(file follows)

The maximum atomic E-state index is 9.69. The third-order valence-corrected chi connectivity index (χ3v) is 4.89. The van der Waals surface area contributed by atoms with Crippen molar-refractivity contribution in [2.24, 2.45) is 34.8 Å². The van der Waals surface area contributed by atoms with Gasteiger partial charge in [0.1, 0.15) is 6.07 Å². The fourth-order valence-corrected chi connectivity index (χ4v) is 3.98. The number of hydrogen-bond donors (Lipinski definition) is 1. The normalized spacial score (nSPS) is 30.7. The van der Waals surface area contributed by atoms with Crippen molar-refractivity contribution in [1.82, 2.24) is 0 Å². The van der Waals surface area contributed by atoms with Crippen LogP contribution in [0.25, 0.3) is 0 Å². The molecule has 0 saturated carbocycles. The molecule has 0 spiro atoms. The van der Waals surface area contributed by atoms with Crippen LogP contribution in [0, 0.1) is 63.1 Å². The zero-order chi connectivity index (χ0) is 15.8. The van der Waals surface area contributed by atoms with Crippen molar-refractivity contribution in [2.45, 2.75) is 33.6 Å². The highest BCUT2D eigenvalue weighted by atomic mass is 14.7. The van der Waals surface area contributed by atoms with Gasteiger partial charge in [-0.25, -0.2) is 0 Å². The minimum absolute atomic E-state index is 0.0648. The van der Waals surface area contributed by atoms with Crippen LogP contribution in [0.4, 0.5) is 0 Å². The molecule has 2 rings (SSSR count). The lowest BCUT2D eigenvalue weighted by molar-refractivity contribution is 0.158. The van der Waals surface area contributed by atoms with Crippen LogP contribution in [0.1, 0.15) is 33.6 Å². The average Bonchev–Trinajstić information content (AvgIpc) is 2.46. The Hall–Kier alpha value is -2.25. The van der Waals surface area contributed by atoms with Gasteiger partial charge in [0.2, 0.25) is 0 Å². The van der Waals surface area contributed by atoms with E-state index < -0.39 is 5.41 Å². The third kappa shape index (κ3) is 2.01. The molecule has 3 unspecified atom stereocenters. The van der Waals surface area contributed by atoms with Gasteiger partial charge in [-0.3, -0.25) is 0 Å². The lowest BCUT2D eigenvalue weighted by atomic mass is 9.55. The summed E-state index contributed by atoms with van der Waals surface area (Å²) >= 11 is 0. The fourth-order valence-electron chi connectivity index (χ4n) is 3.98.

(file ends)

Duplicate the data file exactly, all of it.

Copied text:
The maximum atomic E-state index is 9.69. The third-order valence-corrected chi connectivity index (χ3v) is 4.89. The van der Waals surface area contributed by atoms with Crippen molar-refractivity contribution in [2.24, 2.45) is 34.8 Å². The van der Waals surface area contributed by atoms with Gasteiger partial charge in [0.1, 0.15) is 6.07 Å². The fourth-order valence-corrected chi connectivity index (χ4v) is 3.98. The number of hydrogen-bond donors (Lipinski definition) is 1. The normalized spacial score (nSPS) is 30.7. The van der Waals surface area contributed by atoms with Crippen molar-refractivity contribution in [1.82, 2.24) is 0 Å². The van der Waals surface area contributed by atoms with Crippen LogP contribution in [0.25, 0.3) is 0 Å². The molecule has 0 saturated carbocycles. The molecule has 0 spiro atoms. The van der Waals surface area contributed by atoms with Crippen LogP contribution in [0, 0.1) is 63.1 Å². The zero-order chi connectivity index (χ0) is 15.8. The van der Waals surface area contributed by atoms with Crippen molar-refractivity contribution in [2.45, 2.75) is 33.6 Å². The highest BCUT2D eigenvalue weighted by atomic mass is 14.7. The van der Waals surface area contributed by atoms with Gasteiger partial charge in [-0.25, -0.2) is 0 Å². The minimum absolute atomic E-state index is 0.0648. The van der Waals surface area contributed by atoms with Crippen LogP contribution in [0.4, 0.5) is 0 Å². The molecule has 2 rings (SSSR count). The lowest BCUT2D eigenvalue weighted by molar-refractivity contribution is 0.158. The van der Waals surface area contributed by atoms with Crippen LogP contribution in [0.1, 0.15) is 33.6 Å². The average Bonchev–Trinajstić information content (AvgIpc) is 2.46. The Hall–Kier alpha value is -2.25. The van der Waals surface area contributed by atoms with Gasteiger partial charge in [0.2, 0.25) is 0 Å². The van der Waals surface area contributed by atoms with E-state index < -0.39 is 5.41 Å². The third kappa shape index (κ3) is 2.01. The molecule has 3 unspecified atom stereocenters. The van der Waals surface area contributed by atoms with Gasteiger partial charge in [-0.3, -0.25) is 0 Å². The lowest BCUT2D eigenvalue weighted by atomic mass is 9.55. The summed E-state index contributed by atoms with van der Waals surface area (Å²) >= 11 is 0. The fourth-order valence-electron chi connectivity index (χ4n) is 3.98.